So much for that recent facelift?

The Megane has always been one of Renault's most successful models, dating back to late 1995 and being offered in a myriad of body styles to meet the needs of buyers. Today, it competes in the hotly contested compact car segment in Europe and other parts of the world, where it has seen great success. Of course, success is relative, and to Renault, the numbers haven't been looking so good.

Auto Express UK has been told by one of Renault's top bosses that the Megane might be in trouble, with sales falling steadily since the 465,732 units sold in 2010 across Europe. Could we be saying goodbye to the pretty cool looking, recently refreshed Megane and its hot hatch counterpart, the RS, already?

Gallery: 2020 Renault Megane facelift lineup

According to Laurens van den Acker, design chief of Renault, the French company is looking at reallocating development costs assigned to the Megane into more fruitful endeavors. The new focus on electric vehicles (EVs) and the Megane's lackluster sales don't help its case, as the sales figures from 2010 have more or less halved by 2019, with only 209,845 models sold. Even more surprising, in the United Kingdom, the Megane only sold 2,699 examples last year.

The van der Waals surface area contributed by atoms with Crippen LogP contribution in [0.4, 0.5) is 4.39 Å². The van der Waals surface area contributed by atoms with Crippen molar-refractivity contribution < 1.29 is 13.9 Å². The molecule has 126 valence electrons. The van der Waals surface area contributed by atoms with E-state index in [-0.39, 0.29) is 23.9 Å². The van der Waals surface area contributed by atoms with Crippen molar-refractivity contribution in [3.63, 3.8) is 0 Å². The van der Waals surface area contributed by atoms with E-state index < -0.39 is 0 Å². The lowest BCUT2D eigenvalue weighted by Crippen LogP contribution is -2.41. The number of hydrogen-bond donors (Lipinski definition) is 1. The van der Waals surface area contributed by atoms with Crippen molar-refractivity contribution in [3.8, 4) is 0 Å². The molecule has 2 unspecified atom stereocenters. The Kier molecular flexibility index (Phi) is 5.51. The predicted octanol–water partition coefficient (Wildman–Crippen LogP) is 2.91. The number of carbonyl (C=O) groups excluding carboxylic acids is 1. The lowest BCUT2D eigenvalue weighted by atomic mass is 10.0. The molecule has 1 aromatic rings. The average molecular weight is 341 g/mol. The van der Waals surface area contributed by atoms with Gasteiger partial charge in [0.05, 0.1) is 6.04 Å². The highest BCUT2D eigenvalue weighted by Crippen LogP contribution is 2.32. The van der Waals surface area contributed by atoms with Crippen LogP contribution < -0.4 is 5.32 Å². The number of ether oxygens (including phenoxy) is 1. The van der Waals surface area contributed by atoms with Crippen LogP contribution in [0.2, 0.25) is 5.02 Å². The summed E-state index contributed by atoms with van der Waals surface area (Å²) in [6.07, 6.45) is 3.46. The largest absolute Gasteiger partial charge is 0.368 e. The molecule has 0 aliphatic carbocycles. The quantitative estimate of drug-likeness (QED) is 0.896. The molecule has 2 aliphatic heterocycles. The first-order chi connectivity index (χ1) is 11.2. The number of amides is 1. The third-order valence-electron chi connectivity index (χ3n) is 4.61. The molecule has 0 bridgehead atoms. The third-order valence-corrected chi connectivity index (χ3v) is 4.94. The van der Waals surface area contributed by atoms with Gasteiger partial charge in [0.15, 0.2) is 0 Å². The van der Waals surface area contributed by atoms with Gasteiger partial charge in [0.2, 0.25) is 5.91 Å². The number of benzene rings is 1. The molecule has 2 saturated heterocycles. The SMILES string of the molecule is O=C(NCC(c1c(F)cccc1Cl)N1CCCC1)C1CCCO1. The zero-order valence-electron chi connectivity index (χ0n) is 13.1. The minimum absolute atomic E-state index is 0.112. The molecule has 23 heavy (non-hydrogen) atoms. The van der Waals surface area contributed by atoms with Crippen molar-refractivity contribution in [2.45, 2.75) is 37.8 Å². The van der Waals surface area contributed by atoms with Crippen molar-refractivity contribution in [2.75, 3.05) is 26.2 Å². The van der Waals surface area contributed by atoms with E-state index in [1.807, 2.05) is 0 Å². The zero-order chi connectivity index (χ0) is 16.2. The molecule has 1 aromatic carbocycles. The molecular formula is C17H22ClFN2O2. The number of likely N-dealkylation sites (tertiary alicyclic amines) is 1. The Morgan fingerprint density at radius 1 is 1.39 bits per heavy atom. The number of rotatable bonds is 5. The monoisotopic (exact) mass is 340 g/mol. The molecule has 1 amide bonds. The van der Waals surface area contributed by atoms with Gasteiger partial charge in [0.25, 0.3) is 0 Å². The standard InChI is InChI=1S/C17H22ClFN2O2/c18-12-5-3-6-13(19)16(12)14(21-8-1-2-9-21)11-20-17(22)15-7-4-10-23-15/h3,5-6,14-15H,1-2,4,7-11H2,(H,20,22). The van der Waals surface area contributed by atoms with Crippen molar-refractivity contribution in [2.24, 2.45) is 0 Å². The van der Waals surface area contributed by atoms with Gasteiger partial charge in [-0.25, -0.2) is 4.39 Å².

It also doesn't help that competitors are doing much better, with Volkswagen selling almost 60,000 Golfs in the same period. “Inevitably, once we’re starting to add a range of EVs to our line-up, some of the other vehicles are going to have to go because we just can’t afford to develop all of this at the same time,” van den Acker explained. “The Megane is in a segment that’s increasingly under pressure. You have to put your money where the future of the market is.”

With the Megane adopting a facelift and the introduction of a plug-in hybrid in its lineup earlier this year, could Renault be giving the Megane more time to make up for lost ground? Or did that mid-cycle refresh mark the start of the end of the Megane, with dealers ordering their last units for the car's fourth and last generation?